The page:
Beyond the well documented series failures of gearboxes in wind turbines with rated capacities between 600 kW and 1 MW (Windpower Monthly, November 2005), Skriver says gearbox damage is being recorded on larger wind turbines too, though the problems are no longer related to the use of spherical bearings, since use of these has been dropped. He does not, however, expect to see a repeat of the widespread gearbox failures seen previously, though by far the majority of problems still result from bearing failure.
"We have seen many failures of bearings in gearboxes. Nobody has been able to demonstrate why and no calculations can explain why they fail as early as they do. That shows that gearboxes suffer loads or forces or momentary forces that we don't know about and therefore haven't taken account of in calculating bearings. Vital information is still missing on loads on gearboxes in wind turbines. As long as we lack knowledge of the loads, we will see gearboxes failing."
The price difference between fitting a new gearbox or a refurbished one is not large, adds Skriver, but the earlier damage is discovered, the cheaper it is to repair. If replacement of all the bearings is all that is required -- and this can be done by a local workshop -- the cost of a repair can be half that of a new gearbox.
Operational losses can be kept to a minimum by installing a replacement gearbox when the failed unit is taken down for repair. For this reason, Skriver recommends building up stocks of refurbished gearboxes. "Manufacturers have not shown any interest in building up stocks of spare gearboxes in this way. They would rather sell a new gearbox or a refurbished one." He points out that small third-party service companies are better than large manufacturers at managing retrofits and individual solutions.
"Vestas has talked about establishing a workshop for refurbishing gearboxes for a long time so that it can be part of this sector, but so far it's all been talk. Now it looks as if Vestas will co-operate with an external company in Denmark on renovating gearboxes. We can only hope that will lead to better and cheaper solutions from Vestas in future."
Most large components, such as gearboxes, generators, bearings, electric motors, yaw drives, cooling systems, hydraulic components, switch gear, and so on, can be bought through the original wind turbine equipment manufacturer or in some cases directly from the sub-supplier. These standard parts will continue to be available, believes Skriver, but that is not the case for specialised components.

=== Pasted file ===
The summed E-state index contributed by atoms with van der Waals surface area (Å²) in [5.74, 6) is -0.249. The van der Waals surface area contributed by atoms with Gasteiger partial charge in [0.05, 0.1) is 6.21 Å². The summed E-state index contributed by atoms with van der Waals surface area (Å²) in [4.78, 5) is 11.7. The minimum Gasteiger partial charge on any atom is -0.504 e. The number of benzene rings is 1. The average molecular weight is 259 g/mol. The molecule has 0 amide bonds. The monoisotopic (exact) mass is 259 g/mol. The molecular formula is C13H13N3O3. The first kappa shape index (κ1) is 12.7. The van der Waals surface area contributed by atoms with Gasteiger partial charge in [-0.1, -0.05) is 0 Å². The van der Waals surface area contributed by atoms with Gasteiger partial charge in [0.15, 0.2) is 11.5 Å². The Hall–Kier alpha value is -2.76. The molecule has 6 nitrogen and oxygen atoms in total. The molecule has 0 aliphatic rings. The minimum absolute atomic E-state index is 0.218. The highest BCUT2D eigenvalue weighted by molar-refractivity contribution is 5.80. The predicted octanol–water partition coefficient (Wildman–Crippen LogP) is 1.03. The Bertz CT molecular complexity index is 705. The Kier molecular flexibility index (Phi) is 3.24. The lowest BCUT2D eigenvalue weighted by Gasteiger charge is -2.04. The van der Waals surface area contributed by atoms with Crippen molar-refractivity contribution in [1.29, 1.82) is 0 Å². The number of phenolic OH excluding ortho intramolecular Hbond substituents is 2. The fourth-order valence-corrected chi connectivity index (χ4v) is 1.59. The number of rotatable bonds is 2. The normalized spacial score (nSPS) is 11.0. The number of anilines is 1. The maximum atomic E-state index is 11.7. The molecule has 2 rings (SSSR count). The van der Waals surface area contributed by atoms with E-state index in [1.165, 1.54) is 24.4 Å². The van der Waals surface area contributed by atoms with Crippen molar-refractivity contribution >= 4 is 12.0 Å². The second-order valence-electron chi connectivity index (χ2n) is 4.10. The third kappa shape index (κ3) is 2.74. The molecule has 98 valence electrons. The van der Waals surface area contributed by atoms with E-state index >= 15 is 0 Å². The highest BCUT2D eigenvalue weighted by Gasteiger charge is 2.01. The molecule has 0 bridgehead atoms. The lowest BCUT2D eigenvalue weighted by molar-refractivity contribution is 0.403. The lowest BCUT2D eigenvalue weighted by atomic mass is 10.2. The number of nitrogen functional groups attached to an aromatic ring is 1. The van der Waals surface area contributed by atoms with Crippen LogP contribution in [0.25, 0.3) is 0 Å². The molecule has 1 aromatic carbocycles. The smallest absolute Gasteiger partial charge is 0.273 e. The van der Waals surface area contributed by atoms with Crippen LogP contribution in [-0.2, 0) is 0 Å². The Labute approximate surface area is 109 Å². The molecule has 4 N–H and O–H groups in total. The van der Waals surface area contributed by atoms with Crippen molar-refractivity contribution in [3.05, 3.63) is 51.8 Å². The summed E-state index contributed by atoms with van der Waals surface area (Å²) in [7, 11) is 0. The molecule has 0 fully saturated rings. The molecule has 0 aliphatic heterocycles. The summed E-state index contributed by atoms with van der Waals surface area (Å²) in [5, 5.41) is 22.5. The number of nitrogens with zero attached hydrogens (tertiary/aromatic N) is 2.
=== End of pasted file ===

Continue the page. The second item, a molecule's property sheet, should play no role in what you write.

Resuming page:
"The large specialised components made specifically for wind turbines are control systems and blades. Today we have problems getting hold of spare parts for particular control systems and we have seen prices which are hard to understand." In some situations the answer has been to install a complete new control system. "It naturally costs a lot to replace an entire control system, but if this is the only option for keeping the wind turbine running satisfactorily -- and it can pay for itself in less than a year -- it becomes a very interesting solution."
There is no certainty, however, that the required part will be on the shelf when it is needed. "We have seen very long delivery times on large bearings and gearboxes in particular. Delivery times of 14-18 months are now the norm. There is nothing to indicate these will get shorter," says Skriver. They may get longer. "We've seen several cases of wind turbines at a standstill for many months as a result of gearbox and main bearing failure. For these manufacturers, stockpiling spare gearboxes would be a good investment."
In Denmark, service is largely carried out by the original equipment manufacturer, but Skriver welcomes the first award of an ISO:9001 certificate to an independent Danish wind turbine service company. Several more Danish companies are in the process of being certified. Skriver says it is a welcome development that will lead to a fitting number of qualified service companies and the benefits of price competition.
"The argument for sticking with the manufacturer, despite the higher price, is that he knows the turbine better. That is true for most turbine types. But the older the turbines get, the less truth there is in that argument. With hindsight, wind turbines are not further developed once they are more than seven or eight years old. From that point, knowledge of the turbine rests entirely in the manufacturer's service division. The older the turbine is, the fewer people in the service division that will have knowledge of it."
Economics decide whether a major component retrofit or replacement is worthwhile. "Just as long as a repair can pay for itself within a reasonable timeframe, it's worth keeping the wind turbine running. With a major renovation, such as a new gearbox, the extended operating period would justify a very large investment," says Skriver. Wind turbines could turn a profit well past a 20 year working life, he believes.